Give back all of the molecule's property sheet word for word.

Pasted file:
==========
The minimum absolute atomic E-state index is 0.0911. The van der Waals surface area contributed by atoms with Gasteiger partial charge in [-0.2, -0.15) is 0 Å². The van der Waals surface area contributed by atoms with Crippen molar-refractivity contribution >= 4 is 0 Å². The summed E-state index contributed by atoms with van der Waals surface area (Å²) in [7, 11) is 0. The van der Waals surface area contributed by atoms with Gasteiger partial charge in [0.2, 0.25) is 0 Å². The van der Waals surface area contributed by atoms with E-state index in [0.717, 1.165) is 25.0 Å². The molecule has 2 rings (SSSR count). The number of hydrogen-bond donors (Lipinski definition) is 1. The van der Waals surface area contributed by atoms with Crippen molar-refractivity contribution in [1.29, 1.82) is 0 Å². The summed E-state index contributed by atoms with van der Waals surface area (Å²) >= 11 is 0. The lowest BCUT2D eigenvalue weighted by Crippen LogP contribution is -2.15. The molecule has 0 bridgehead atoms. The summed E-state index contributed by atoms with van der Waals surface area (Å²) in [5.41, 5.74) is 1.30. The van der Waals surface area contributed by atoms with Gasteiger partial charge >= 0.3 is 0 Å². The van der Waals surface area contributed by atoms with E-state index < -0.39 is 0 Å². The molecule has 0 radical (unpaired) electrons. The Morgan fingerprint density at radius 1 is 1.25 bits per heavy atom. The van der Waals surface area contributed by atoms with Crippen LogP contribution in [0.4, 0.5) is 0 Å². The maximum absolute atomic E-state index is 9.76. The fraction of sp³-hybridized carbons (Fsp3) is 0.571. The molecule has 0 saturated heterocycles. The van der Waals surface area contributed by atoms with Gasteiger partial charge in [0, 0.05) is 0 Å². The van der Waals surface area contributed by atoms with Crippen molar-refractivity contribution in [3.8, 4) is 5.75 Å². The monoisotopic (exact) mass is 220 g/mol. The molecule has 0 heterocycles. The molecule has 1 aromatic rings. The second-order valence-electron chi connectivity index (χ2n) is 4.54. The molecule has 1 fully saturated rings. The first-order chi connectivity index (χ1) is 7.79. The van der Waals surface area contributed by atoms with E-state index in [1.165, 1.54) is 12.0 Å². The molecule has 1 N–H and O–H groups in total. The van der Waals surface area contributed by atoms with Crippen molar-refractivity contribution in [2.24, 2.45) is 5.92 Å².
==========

The minimum absolute atomic E-state index is 0.0911. The van der Waals surface area contributed by atoms with Gasteiger partial charge in [-0.2, -0.15) is 0 Å². The van der Waals surface area contributed by atoms with Crippen molar-refractivity contribution >= 4 is 0 Å². The summed E-state index contributed by atoms with van der Waals surface area (Å²) in [7, 11) is 0. The van der Waals surface area contributed by atoms with Gasteiger partial charge in [0.2, 0.25) is 0 Å². The van der Waals surface area contributed by atoms with E-state index in [0.717, 1.165) is 25.0 Å². The molecule has 2 rings (SSSR count). The number of hydrogen-bond donors (Lipinski definition) is 1. The van der Waals surface area contributed by atoms with Crippen molar-refractivity contribution in [1.29, 1.82) is 0 Å². The summed E-state index contributed by atoms with van der Waals surface area (Å²) >= 11 is 0. The lowest BCUT2D eigenvalue weighted by Crippen LogP contribution is -2.15. The molecule has 0 bridgehead atoms. The summed E-state index contributed by atoms with van der Waals surface area (Å²) in [5.41, 5.74) is 1.30. The van der Waals surface area contributed by atoms with Gasteiger partial charge >= 0.3 is 0 Å². The van der Waals surface area contributed by atoms with E-state index < -0.39 is 0 Å². The molecule has 0 radical (unpaired) electrons. The Morgan fingerprint density at radius 1 is 1.25 bits per heavy atom. The van der Waals surface area contributed by atoms with Crippen LogP contribution in [0.4, 0.5) is 0 Å². The maximum absolute atomic E-state index is 9.76. The fraction of sp³-hybridized carbons (Fsp3) is 0.571. The molecule has 0 saturated heterocycles. The van der Waals surface area contributed by atoms with Gasteiger partial charge in [0, 0.05) is 0 Å². The van der Waals surface area contributed by atoms with Crippen molar-refractivity contribution in [3.8, 4) is 5.75 Å². The monoisotopic (exact) mass is 220 g/mol. The molecule has 0 heterocycles. The molecule has 1 aromatic rings. The second-order valence-electron chi connectivity index (χ2n) is 4.54. The molecule has 1 fully saturated rings. The first-order chi connectivity index (χ1) is 7.79. The van der Waals surface area contributed by atoms with E-state index in [1.165, 1.54) is 12.0 Å². The molecule has 1 N–H and O–H groups in total. The van der Waals surface area contributed by atoms with Crippen molar-refractivity contribution in [2.24, 2.45) is 5.92 Å².